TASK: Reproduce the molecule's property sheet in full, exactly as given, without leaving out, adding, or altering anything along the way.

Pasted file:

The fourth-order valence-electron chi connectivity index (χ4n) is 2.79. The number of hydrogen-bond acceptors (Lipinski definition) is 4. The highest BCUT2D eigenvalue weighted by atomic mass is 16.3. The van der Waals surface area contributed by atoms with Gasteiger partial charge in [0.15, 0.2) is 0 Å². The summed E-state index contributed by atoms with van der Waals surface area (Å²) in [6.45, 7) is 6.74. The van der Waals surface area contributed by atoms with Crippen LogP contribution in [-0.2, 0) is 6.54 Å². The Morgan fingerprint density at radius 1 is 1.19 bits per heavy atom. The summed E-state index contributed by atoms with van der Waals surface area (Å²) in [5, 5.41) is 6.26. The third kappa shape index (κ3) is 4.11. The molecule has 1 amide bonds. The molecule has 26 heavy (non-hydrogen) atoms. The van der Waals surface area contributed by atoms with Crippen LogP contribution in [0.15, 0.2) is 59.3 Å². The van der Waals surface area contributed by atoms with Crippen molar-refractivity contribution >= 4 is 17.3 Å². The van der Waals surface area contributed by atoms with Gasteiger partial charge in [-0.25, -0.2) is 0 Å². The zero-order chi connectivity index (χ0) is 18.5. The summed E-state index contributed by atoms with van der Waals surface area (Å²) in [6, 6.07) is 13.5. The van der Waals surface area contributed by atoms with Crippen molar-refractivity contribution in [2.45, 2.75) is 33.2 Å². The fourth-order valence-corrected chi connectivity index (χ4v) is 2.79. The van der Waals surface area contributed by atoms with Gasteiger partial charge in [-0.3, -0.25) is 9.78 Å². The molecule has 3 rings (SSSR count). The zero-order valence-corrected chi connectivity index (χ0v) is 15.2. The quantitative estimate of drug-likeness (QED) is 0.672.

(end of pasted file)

The fourth-order valence-electron chi connectivity index (χ4n) is 2.79. The number of hydrogen-bond acceptors (Lipinski definition) is 4. The highest BCUT2D eigenvalue weighted by atomic mass is 16.3. The van der Waals surface area contributed by atoms with Gasteiger partial charge in [0.15, 0.2) is 0 Å². The summed E-state index contributed by atoms with van der Waals surface area (Å²) in [6.45, 7) is 6.74. The van der Waals surface area contributed by atoms with Crippen LogP contribution in [-0.2, 0) is 6.54 Å². The Morgan fingerprint density at radius 1 is 1.19 bits per heavy atom. The summed E-state index contributed by atoms with van der Waals surface area (Å²) in [5, 5.41) is 6.26. The third kappa shape index (κ3) is 4.11. The molecule has 1 amide bonds. The molecule has 26 heavy (non-hydrogen) atoms. The van der Waals surface area contributed by atoms with Crippen LogP contribution in [0.15, 0.2) is 59.3 Å². The van der Waals surface area contributed by atoms with Crippen molar-refractivity contribution >= 4 is 17.3 Å². The van der Waals surface area contributed by atoms with Gasteiger partial charge in [-0.25, -0.2) is 0 Å². The zero-order chi connectivity index (χ0) is 18.5. The summed E-state index contributed by atoms with van der Waals surface area (Å²) in [6, 6.07) is 13.5. The van der Waals surface area contributed by atoms with Crippen molar-refractivity contribution in [2.45, 2.75) is 33.2 Å². The fourth-order valence-corrected chi connectivity index (χ4v) is 2.79. The van der Waals surface area contributed by atoms with Gasteiger partial charge in [-0.3, -0.25) is 9.78 Å². The molecule has 3 rings (SSSR count). The zero-order valence-corrected chi connectivity index (χ0v) is 15.2. The quantitative estimate of drug-likeness (QED) is 0.672.